It was not long, however, that Paris was content to remain in Troy. He wished to see the world, and find the beautiful wife whom Aphrodite had promised him; so he sailed away across the sea to Greece. There he came to the court of a king named Menelaus, whose wife, Helen, was the most beautiful woman in all that land. As soon as he saw Helen, Paris knew that her was the wife that Aphrodite had intended for him; so he stole her away from her husband, and carried her back with him to Troy.

This led to a great war between the Greeks and the Trojans. King Menelaus, and his [114] brother, King Agamemnon, called upon all the kings of Greece to join them in trying to get Helen back, and in punishing the Trojans. After many months the fleet that was to carry them across the sea was ready, and a great army set sail. When they reached troy they left their ships, and camped upon the plains around the walls of the city. The Trojans closed their city gates, only coming out now and then to fight the Greeks. For many years the war dragged on. It seemed as if the Greeks could not take the city, and the Trojans could not drive away the Greeks.

In this great war, even the gods took part. Aphrodite, of course, took the side of Troy, because it was through the promise she had made to Paris that the war had begun Hera and Athena both took the side of the Greeks. Of the other gods, some took one side and some the other; and long after this the Greeks loved to tell how men sometimes fought even against the gods.

Agamemnon was the leader of the Greeks, but the bravest man and the best fighter was Achilles This prince was the son of a goddess of the ocean and of a Greek king, and possessed wonderful strength and beauty. When he was a baby, his goddess mother had dipped him in [115] the waters of a dark river in the kingdom of Hades, and he had become proof against any weapon except at one little place in the heel, where his mother's hand had prevented the water from touching him. When Agamemnon and Menelaus called upon the men of Greece to fight again Troy, Achilles gladly took his shield and spear and joined them, although it had been foretold that he should meet his death before Troy. There he fought bravely; and even Hector, the eldest son of King Priam, and that champion of the Trojans, did not dare to stay outside the walls while Achilles was in the field.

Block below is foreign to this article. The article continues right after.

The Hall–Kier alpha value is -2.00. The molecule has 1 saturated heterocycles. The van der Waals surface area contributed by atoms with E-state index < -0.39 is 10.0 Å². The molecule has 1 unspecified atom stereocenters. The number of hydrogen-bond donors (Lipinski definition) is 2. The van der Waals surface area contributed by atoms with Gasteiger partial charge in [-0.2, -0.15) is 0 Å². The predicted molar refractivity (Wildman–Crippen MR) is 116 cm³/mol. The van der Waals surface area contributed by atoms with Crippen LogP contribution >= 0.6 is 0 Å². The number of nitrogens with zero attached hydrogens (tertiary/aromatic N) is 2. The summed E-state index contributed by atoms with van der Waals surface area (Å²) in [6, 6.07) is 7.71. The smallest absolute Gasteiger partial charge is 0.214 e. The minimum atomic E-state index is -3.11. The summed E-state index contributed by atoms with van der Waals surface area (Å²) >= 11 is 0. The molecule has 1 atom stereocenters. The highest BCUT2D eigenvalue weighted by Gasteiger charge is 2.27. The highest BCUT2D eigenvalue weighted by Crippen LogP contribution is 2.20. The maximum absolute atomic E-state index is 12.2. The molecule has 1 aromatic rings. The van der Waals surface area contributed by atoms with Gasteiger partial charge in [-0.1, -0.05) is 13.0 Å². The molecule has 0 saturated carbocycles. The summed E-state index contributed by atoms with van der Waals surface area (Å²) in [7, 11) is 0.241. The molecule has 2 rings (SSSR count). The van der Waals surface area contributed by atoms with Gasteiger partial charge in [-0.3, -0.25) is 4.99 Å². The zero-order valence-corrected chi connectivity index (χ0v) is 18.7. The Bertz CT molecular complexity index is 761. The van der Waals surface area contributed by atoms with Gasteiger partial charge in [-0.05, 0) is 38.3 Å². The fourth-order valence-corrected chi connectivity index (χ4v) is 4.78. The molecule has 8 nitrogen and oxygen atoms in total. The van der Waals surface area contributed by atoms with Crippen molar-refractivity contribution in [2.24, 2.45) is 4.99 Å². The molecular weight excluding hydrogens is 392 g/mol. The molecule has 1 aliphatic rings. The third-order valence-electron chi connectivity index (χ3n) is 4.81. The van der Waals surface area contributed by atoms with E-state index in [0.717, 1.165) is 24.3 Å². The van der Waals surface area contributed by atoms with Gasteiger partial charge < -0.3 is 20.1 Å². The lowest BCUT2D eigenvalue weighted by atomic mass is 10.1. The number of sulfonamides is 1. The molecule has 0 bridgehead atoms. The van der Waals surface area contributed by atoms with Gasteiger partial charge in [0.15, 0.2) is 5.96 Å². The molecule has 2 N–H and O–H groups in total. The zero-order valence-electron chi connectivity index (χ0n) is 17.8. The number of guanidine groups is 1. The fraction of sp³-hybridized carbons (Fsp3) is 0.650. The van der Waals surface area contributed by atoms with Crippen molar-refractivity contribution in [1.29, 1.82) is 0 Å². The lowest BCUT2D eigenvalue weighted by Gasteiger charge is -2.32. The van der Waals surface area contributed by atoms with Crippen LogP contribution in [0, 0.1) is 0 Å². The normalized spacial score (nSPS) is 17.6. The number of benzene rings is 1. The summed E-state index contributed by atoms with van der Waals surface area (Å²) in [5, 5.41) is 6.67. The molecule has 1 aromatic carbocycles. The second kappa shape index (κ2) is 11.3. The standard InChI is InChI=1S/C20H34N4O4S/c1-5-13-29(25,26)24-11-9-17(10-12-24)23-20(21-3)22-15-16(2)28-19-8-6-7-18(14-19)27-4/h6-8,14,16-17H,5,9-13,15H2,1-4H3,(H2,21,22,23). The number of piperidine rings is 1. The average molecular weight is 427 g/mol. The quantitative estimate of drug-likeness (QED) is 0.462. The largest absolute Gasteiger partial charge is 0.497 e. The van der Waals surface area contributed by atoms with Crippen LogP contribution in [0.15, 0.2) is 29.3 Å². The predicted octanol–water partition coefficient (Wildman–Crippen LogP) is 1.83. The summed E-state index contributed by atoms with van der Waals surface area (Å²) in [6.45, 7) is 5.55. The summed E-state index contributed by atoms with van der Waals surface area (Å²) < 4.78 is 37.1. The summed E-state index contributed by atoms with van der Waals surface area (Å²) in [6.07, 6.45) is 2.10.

In the tenth year of the war Achilles became very angry at a wrong that had been done him by Agamemnon. After that he refused to join in the fighting, and sat and sulked in his tent. When the Trojans saw that Achilles was no longer in the field, they took courage again. Hector and the other Trojan warriors came forth and killed many Greek heroes, and soon the Greek army was in full flight. The Trojans even succeeded in burning some of the Greek ships.

Then the Greeks were very much dismayed, and sent to Achilles, and asked him to help them. But he was still angry, and he refused. At last the dearest friend of Achilles came, and begged [116] him to aid them once more. Still Achilles refused; and all that he would promise was to let his friend take his armor and go in his place. So his friend took the armor of Achilles and went forth, thinking that the sight of Achilles' arms would once more set the Trojans flying. But soon word was brought to Achilles that Hector had slain his friend, and carried off his armor